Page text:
The metre of classical Old English poetry

The resources here are clunky early stages in getting an all-singing all-dancing website together on this. Please be understanding of their clunkinesses! But Alaric also hopes (and sort of believes) that the material here will be useful in helping you to understand how Old English poetry works.

This page makes no sense without the PDF document here. This page provides draft online interactive exercises which go with the PDF.

This material was created by Alaric Hall and Sheryl McDonald; Sheryl's participation in this ongoing project was paid for by a Leeds University Teaching Fellowship awarded to Alaric in 2008-9.

Section 2: stress, exercise 1

Which syllables are the most heavily stressed?

Which syllables are the most heavily stressed? Which syllables are the most heavily stressed? Which syllables are the most heavily stressed? Which syllables are the most heavily stressed?

Section 2: stress, exercise 2

Which syllables are the most heavily stressed?

Which syllables are the most heavily stressed? Which syllables are the most heavily stressed? Which syllables are the most heavily stressed? Which syllables are the most heavily stressed? Which syllables are the most heavily stressed? Which syllables are the most heavily stressed? Which syllables are the most heavily stressed? Which syllables are the most heavily stressed? Which syllables are the most heavily stressed? Which syllables are the most heavily stressed? Which syllables are the most heavily stressed?

Section 3: metre rule 1 (each line falls into two halves, known as half-lines or verses)

Where does it seem like the a-verse ends and the b-verse begins?

Where does it seem like the a-verse ends and the b-verse begins? Where does it seem like the a-verse ends and the b-verse begins? Where does it seem like the a-verse ends and the b-verse begins?

Section 3: metre rule 2 (each half-line contains four syllables)

Now that you know that the a-verse and b-verse of a line of poetry each contain four syllables, identify the syllables and divide these lines into their half-lines.

Where does it seem like the a-verse ends and the b-verse begins? Where does it seem like the a-verse ends and the b-verse begins? Where does it seem like the a-verse ends and the b-verse begins? Where does it seem like the a-verse ends and the b-verse begins? Where does it seem like the a-verse ends and the b-verse begins? Where does it seem like the a-verse ends and the b-verse begins?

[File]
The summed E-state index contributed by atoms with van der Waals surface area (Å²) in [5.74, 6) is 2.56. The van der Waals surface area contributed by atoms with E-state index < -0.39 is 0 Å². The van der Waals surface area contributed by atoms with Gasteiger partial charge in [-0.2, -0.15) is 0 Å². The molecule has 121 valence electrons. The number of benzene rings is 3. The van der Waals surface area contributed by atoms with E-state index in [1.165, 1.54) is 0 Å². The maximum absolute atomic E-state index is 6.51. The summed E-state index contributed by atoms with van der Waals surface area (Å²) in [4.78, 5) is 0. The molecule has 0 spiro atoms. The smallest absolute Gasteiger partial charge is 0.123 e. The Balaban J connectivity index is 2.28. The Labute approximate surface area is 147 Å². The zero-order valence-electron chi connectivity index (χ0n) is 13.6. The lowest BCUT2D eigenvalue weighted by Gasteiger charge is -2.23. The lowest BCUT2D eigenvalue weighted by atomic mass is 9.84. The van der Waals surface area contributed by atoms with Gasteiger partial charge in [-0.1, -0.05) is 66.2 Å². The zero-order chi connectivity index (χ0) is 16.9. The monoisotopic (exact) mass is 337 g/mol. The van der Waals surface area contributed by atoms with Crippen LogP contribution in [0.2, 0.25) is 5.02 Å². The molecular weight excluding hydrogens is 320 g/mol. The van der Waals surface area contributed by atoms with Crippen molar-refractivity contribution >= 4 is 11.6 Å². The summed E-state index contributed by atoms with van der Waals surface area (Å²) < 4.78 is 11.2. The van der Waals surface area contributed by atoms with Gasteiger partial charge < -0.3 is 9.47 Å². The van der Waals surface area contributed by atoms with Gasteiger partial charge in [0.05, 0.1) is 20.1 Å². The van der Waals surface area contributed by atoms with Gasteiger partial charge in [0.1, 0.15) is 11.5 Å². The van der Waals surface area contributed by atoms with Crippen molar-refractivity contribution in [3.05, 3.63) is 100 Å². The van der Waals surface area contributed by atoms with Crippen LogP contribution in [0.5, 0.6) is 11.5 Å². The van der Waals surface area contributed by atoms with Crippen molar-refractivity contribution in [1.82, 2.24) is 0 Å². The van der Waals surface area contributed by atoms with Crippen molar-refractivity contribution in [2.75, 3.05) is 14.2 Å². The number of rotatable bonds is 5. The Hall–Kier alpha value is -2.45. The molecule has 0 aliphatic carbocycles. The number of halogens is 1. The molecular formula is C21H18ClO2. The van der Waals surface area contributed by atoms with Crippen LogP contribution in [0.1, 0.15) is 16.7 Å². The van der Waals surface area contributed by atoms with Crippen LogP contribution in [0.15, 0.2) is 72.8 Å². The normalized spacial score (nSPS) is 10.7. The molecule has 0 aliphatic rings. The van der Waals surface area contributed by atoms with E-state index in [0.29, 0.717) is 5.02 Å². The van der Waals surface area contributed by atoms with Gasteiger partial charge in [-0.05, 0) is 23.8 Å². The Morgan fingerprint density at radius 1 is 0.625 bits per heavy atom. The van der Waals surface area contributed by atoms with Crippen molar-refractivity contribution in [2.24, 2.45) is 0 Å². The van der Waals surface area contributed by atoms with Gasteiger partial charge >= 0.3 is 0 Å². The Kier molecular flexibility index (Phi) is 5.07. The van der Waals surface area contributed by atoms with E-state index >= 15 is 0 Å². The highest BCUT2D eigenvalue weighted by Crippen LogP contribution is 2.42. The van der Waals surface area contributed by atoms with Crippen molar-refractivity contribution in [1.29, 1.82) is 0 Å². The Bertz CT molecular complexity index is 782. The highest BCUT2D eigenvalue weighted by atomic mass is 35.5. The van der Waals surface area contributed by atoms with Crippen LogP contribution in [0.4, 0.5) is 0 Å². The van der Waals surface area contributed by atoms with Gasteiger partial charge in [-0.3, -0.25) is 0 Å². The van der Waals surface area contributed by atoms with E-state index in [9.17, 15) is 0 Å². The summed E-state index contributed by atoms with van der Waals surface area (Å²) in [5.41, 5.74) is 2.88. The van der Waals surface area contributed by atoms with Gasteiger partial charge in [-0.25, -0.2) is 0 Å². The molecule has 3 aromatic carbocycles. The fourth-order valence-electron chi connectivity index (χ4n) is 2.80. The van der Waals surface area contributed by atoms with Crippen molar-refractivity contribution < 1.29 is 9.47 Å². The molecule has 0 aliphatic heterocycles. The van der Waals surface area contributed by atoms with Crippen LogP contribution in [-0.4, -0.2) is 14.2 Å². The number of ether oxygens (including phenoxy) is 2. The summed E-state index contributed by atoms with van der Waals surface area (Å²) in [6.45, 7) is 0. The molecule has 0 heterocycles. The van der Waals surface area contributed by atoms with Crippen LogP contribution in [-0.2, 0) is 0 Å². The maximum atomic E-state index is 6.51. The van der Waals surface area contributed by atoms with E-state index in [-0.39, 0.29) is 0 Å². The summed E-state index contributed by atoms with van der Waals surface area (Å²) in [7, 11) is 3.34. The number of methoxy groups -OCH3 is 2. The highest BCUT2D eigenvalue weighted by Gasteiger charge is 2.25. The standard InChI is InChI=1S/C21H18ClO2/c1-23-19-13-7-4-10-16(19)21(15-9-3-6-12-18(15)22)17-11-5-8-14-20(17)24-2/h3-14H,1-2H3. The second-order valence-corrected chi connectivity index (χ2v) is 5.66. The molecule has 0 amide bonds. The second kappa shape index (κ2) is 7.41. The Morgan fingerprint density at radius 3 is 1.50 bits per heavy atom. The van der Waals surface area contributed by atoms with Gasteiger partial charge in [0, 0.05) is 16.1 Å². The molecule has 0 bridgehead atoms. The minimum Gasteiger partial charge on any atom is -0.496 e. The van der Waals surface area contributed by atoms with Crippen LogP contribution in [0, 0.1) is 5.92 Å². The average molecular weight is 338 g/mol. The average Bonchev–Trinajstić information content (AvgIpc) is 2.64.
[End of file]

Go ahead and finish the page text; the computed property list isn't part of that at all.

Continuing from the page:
Section 3: metre rule 3 (resolution)

Click on the words with resolution in the following lines:

Click on the words with resolution. Click on the words with resolution. Click on the words with resolution. Click on the words with resolution. Click on the words with resolution. Click on the words with resolution. Click on the words with resolution.

Section 3: metre rule 4 (expansion)

Sorry, I'm not clever enough to make an electronic version of this one yet! You'll just have to do it on paper, or in your head...

:-(

Section 4: alliteration

Click on the first alliterating sound of the first half-line, followed by the first alliterating sound of the second half-line.

Click on the first alliterating sound of the first half-line, followed by the first alliterating sound of the second half-line. Click on the first alliterating sound of the first half-line, followed by the first alliterating sound of the second half-line. Click on the first alliterating sound of the first half-line, followed by the first alliterating sound of the second half-line. Click on the first alliterating sound of the first half-line, followed by the first alliterating sound of the second half-line. Click on the first alliterating sound of the first half-line, followed by the first alliterating sound of the second half-line. Click on the first alliterating sound of the first half-line, followed by the first alliterating sound of the second half-line. Click on the first alliterating sound of the first half-line, followed by the first alliterating sound of the second half-line. Click on the first alliterating sound of the first half-line, followed by the first alliterating sound of the second half-line. Click on the first alliterating sound of the first half-line, followed by the first alliterating sound of the second half-line. Click on the first alliterating sound of the first half-line, followed by the first alliterating sound of the second half-line.

Woo, well done! You now (hopefully) understand Old English metre!